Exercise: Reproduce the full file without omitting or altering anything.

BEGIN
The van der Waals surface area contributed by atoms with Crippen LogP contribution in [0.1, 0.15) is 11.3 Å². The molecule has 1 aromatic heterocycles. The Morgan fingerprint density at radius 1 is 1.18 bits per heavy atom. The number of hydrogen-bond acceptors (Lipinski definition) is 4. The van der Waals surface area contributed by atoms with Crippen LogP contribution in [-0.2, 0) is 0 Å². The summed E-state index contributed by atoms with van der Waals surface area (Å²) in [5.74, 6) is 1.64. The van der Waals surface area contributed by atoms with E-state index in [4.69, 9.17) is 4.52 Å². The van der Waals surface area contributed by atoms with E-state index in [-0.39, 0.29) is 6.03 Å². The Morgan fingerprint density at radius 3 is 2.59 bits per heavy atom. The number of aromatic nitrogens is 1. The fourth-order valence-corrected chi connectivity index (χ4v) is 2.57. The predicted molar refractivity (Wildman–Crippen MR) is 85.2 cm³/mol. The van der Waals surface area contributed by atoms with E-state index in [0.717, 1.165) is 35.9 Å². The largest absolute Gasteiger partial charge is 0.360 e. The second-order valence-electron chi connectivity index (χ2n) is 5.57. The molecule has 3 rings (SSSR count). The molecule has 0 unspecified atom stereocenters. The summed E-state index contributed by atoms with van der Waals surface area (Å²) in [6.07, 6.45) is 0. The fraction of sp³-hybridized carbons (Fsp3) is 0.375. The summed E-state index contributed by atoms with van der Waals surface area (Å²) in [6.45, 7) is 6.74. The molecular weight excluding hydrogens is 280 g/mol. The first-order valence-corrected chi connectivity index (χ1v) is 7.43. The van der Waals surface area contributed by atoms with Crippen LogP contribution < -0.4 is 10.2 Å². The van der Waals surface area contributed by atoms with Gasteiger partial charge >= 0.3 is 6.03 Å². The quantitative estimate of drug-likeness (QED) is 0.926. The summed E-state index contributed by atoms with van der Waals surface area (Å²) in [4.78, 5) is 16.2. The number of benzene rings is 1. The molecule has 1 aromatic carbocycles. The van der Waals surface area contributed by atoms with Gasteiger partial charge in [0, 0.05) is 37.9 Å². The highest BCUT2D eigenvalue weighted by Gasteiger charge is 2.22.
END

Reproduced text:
The van der Waals surface area contributed by atoms with Crippen LogP contribution in [0.1, 0.15) is 11.3 Å². The molecule has 1 aromatic heterocycles. The Morgan fingerprint density at radius 1 is 1.18 bits per heavy atom. The number of hydrogen-bond acceptors (Lipinski definition) is 4. The van der Waals surface area contributed by atoms with Crippen LogP contribution in [-0.2, 0) is 0 Å². The summed E-state index contributed by atoms with van der Waals surface area (Å²) in [5.74, 6) is 1.64. The van der Waals surface area contributed by atoms with E-state index in [4.69, 9.17) is 4.52 Å². The van der Waals surface area contributed by atoms with E-state index in [-0.39, 0.29) is 6.03 Å². The Morgan fingerprint density at radius 3 is 2.59 bits per heavy atom. The number of aromatic nitrogens is 1. The fourth-order valence-corrected chi connectivity index (χ4v) is 2.57. The predicted molar refractivity (Wildman–Crippen MR) is 85.2 cm³/mol. The van der Waals surface area contributed by atoms with E-state index in [0.717, 1.165) is 35.9 Å². The largest absolute Gasteiger partial charge is 0.360 e. The second-order valence-electron chi connectivity index (χ2n) is 5.57. The molecule has 3 rings (SSSR count). The molecule has 0 unspecified atom stereocenters. The summed E-state index contributed by atoms with van der Waals surface area (Å²) in [6.07, 6.45) is 0. The fraction of sp³-hybridized carbons (Fsp3) is 0.375. The summed E-state index contributed by atoms with van der Waals surface area (Å²) in [6.45, 7) is 6.74. The molecular weight excluding hydrogens is 280 g/mol. The first-order valence-corrected chi connectivity index (χ1v) is 7.43. The van der Waals surface area contributed by atoms with Crippen LogP contribution < -0.4 is 10.2 Å². The van der Waals surface area contributed by atoms with Gasteiger partial charge >= 0.3 is 6.03 Å². The quantitative estimate of drug-likeness (QED) is 0.926. The summed E-state index contributed by atoms with van der Waals surface area (Å²) in [4.78, 5) is 16.2. The number of benzene rings is 1. The molecule has 1 aromatic carbocycles. The van der Waals surface area contributed by atoms with Gasteiger partial charge in [0, 0.05) is 37.9 Å². The highest BCUT2D eigenvalue weighted by Gasteiger charge is 2.22.